First of all, you've got to locate the configuration file of the service you want to customize. Open the file in your favorite XML editor and carefully modify it. An invalid property list file will result in launchd rejecting the invalid configuration and the corresponding service failing to start.

With the release of XCode 4, the Property List Editor is no longer available as a separate application and all the editing is performed inside XCode. If you've got XCode, it's very easy to modify property list files using its GUI. If you haven't got XCode, it's a bit overkill to install such a huge application only to modify a property list file. I'd rather use an alternative XML editor and carefully review the changes before applying them.

In any case, I'm including my entire configuration file in this blog post so that you can just copy it over yours.

Reducing the mdworker Priority

The configuration file of mdworker (the Spotlight's indexer) is:

/System/Library/LaunchDaemons/com.apple.metadata.mds.plist

As we can see in launchd.plist documentation, we can take advantage of two configuration keys to lower the working priority of this process:

  • LowPriorityIO
  • Nice


For CPU-intensive processes, Nice can be the solution, since it specifies the service's scheduling priority. The higher the nice level, the lower its priority. Nice can take values in the [-20, 20] range.

Since mdworker is also a I/O-intensive process, we will use the LowPriorityIO configuration key as well. This configuration key takes a boolean value and, when set to true, it instructs the kernel to consider the process as low priority when performing file system I/O. That's just what we need to avoid mdworker jeopardizing our resources when using I/O intensive processes such as Adobe Lightroom.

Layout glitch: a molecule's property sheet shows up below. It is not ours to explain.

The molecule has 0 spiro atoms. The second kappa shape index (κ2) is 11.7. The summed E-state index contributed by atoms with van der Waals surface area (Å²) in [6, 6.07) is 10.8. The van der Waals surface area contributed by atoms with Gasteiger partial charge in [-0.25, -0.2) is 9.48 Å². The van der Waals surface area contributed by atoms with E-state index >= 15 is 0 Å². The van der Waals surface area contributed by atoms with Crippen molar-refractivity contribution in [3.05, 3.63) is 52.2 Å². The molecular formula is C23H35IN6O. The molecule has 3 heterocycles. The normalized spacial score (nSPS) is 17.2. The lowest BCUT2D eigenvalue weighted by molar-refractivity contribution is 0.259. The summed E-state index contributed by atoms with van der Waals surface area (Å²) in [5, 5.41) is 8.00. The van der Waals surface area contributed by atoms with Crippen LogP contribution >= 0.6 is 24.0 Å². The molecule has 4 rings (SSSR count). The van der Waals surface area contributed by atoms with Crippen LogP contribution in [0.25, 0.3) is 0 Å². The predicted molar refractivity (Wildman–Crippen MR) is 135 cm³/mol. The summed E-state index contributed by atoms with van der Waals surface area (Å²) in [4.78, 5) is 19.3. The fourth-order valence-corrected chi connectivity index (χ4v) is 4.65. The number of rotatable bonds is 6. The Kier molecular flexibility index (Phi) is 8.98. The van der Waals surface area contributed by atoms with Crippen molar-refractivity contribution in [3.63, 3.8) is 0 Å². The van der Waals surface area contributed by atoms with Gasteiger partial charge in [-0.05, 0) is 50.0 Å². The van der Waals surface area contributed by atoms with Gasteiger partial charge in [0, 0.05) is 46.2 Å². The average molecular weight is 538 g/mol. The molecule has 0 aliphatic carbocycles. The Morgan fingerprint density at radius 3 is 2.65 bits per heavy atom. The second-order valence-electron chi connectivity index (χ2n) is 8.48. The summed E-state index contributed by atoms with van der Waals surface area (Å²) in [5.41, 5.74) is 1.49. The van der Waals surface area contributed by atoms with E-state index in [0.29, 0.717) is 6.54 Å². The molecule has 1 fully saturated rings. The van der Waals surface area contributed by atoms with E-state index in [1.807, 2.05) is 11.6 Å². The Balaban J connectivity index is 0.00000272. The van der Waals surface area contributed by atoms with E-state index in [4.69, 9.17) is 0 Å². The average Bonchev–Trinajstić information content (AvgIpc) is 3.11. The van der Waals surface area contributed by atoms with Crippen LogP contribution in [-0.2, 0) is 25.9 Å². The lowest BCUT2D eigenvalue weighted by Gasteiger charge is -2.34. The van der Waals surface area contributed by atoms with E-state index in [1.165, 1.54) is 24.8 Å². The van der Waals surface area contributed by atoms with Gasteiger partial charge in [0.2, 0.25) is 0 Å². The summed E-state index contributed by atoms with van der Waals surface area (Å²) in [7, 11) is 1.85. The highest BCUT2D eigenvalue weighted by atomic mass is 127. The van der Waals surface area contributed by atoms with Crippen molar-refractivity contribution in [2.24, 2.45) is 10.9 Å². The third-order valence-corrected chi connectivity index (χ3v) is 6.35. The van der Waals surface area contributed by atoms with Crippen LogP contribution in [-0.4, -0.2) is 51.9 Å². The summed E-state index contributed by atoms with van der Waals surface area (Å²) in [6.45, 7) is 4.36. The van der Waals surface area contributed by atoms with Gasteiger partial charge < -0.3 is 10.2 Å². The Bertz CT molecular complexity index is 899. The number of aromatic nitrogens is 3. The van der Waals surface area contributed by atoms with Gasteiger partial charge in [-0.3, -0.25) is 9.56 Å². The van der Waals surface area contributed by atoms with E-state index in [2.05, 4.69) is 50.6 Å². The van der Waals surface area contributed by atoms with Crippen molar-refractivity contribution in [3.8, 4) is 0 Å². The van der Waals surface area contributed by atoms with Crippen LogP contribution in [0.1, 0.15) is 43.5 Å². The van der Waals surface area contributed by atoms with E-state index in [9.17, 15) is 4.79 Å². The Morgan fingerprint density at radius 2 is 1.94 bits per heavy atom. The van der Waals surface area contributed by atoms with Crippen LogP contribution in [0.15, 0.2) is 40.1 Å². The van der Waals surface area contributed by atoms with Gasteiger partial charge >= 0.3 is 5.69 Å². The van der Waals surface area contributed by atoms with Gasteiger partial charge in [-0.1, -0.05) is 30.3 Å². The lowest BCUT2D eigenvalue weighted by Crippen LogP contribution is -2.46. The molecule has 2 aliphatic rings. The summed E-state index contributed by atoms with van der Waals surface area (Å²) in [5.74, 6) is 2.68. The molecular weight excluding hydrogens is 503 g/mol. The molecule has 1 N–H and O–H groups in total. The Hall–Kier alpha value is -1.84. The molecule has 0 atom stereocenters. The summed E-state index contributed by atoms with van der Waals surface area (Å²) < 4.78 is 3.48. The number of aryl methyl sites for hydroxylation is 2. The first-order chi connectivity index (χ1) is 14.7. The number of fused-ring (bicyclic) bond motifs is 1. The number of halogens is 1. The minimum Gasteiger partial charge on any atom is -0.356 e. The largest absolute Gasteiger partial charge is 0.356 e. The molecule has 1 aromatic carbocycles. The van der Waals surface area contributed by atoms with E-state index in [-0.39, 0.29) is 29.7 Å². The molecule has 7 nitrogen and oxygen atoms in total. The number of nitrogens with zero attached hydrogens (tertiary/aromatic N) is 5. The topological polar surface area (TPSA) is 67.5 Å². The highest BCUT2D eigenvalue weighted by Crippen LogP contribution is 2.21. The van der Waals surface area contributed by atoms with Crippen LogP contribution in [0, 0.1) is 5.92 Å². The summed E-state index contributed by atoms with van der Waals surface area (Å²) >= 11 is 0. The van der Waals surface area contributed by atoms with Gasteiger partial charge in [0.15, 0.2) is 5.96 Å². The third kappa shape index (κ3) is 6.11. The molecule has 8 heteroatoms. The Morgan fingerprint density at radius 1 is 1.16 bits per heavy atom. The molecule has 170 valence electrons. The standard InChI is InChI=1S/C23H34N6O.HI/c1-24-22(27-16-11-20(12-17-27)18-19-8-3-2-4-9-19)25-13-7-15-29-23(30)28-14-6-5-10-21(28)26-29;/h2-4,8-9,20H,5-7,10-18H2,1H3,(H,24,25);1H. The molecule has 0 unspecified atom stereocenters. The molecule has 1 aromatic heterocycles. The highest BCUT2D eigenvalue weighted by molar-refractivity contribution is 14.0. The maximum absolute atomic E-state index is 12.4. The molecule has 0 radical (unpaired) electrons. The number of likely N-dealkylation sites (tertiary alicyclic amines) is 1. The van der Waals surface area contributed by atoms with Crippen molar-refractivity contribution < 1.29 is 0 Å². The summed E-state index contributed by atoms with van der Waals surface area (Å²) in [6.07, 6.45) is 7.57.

The resulting configuration file is the following:


<?xml version="1.0" encoding="UTF-8"?>
<!DOCTYPE plist PUBLIC "-//Apple//DTD PLIST 1.0//EN" "http://www.apple.com/DTDs/PropertyList-1.0.dtd">
<plist version="1.0">
<dict>
  <key>KeepAlive</key>
  <true/>
  <key>Label</key>
  <string>com.apple.metadata.mds</string>
  <key>ProgramArguments</key>
  <array>
    <string>/System/Library/Frameworks/CoreServices.framework/Frameworks/Metadata.framework/Support/mds</string>
  </array>
  <key>MachServices</key>
  <dict>
    <key>com.apple.metadata.mds</key>
    <true/>
    <key>com.apple.metadata.mds.xpc</key>
    <true/>
    <key>com.apple.metadata.mds.xpcs</key>
    <true/>
  </dict>
  <key>SoftResourceLimits</key>
  <dict>
    <key>NumberOfFiles</key>
    <integer>2048</integer>
  </dict>
  <key>HardResourceLimits</key>
  <dict>
    <key>NumberOfFiles</key>
    <integer>2048</integer>
  </dict>
  <key>LowPriorityIO</key>
  <true/>
  <key>Nice</key>
  <integer>20</integer>
</dict>
</plist>

Here's the same file as seen in XCode:

XCode 4 - Property List Editor (Integrated)